Money, and Motivation: Stay Productive During The Pandemic. Written By Karen Weeks

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The COVID-19 pandemic has been a challenging time for everyone, but live performers may have been some of the hardest hit. Performing artists reported an unemployment rate of 27.4 percent in August 2020, according to ABC News, leading them to need to pivot creatively and find new ways of bringing in income. For many musicians and other kinds of live performing artists, the pandemic has created a sense of urgency that didn’t exist before, or existed only in small doses — an urgency to keep creating, keep pivoting, and never alight in one place for too long.

Even as vaccines become more widely available and restrictions begin to lift, social distancing will still be a good idea, and we will need to adapt to the changing times. GlobalShyne takes a look at some ways musicians can still make money even as the pandemic continues.

Find freelance opportunities.

Use your musical skills to find jobs online that you can do for a fee. Freelancing is one of the most interesting ways to make money since you can learn a lot and do different kinds of work. If you want to use your creative energy to provide writing, proofreading, or editing services, there are plenty of people who are willing to pay for that kind of work. You can also consider writing musical compositions for people online. Freelance music composers can work for individuals, businesses, music libraries, the entertainment industry, and more.

Another way to explore freelance opportunities is to offer mixing and mastering services to a wider online audience. You can post your resume and portfolio on online job boards, where folks can choose to hire you for their gigs. People will ask for your help mixing the music they have recorded, which will allow your own skills to shine.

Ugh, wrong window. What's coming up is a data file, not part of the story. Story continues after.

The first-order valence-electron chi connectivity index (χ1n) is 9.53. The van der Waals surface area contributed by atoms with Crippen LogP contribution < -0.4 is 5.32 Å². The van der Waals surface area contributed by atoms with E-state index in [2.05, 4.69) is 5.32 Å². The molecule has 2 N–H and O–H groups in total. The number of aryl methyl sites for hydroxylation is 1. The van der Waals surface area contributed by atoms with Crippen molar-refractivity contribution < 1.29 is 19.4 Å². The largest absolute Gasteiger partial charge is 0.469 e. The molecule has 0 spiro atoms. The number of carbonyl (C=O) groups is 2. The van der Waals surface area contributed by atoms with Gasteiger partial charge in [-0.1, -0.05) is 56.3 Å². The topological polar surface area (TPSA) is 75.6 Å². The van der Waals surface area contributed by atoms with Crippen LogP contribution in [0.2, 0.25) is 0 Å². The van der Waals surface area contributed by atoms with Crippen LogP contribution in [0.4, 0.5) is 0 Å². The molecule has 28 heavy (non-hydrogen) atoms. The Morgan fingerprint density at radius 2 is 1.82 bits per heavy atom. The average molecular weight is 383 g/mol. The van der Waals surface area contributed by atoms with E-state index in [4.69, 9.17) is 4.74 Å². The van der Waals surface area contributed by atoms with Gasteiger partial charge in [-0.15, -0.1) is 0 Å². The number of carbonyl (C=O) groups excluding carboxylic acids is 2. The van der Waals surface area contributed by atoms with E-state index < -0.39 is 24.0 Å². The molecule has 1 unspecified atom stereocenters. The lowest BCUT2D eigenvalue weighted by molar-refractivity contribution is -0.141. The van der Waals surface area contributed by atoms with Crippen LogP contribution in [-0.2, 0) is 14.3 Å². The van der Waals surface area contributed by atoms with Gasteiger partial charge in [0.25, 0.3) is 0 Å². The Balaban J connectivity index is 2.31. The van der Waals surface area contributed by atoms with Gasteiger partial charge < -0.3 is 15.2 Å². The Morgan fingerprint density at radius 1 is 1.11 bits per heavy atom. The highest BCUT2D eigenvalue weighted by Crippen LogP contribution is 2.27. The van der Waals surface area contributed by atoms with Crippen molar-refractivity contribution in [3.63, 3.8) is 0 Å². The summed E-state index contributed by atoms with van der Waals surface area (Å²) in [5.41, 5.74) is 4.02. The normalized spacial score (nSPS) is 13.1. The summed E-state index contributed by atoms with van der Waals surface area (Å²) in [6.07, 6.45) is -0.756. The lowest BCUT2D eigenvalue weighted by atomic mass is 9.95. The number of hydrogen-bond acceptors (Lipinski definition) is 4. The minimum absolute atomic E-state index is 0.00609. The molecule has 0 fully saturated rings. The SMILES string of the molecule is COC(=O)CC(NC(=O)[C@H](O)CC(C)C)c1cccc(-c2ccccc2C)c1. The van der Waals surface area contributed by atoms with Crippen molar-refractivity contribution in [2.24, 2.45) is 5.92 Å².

If you’re thinking of starting your own music business, take the steps to legally set up your business. This includes necessary licenses and permits, forming a business entity and submitting an employer ID (EIN) application so you can open a business bank account and, later, hire new employees. Using an online formation service to complete this process is easy and affordable; check out the ZenBusiness reviews and consider outsourcing the job to them. Once these tasks are checked off, you can focus on opening your business and how you will market your company.

Build your online brand.

The advent of social media, and YouTube in general, has transformed how music and performances are consumed by society at large. YouTube, in particular, is becoming a giant of the music industry; in 2020, Music Business Worldwide notes that more than 2 billion YouTube users per month were playing music videos, and most users were consuming more than 10 minutes of music content every time they logged in. Long story short: You can use YouTube to your advantage. If you garner enough of a following, you can make a good amount of passive income (money you make without being actively engaged in real-time transactions) in YouTube views.

Give online music lessons.

If you are interested in helping a younger generation of musicians come up in the space, you should consider passing along your knowledge by providing online music lessons. While online lessons can be more challenging than face-to-face interactions, they can still be just as lucrative and rewarding. Online lessons provide convenience for both teacher and learner and generally give both a better chance at being focused during the lesson.

Remember that you will need a speedy internet connection, the right kinds of technologies available (e.g., microphone, recording devices), and video chatting capabilities (whether that be on your phone, tablet, or computer). You also need to make sure your software is up to date, and account for any time differences that may exist between you and your pupil.

Remember: Pivot, but stay true to yourself.

If music is your passion, you can find ways to make money while fulfilling your creative dreams. By using the resources during this guide, you can make ends meet while you’re waiting for an opportunity to safely perform publicly for fans once again.

Karen Weeks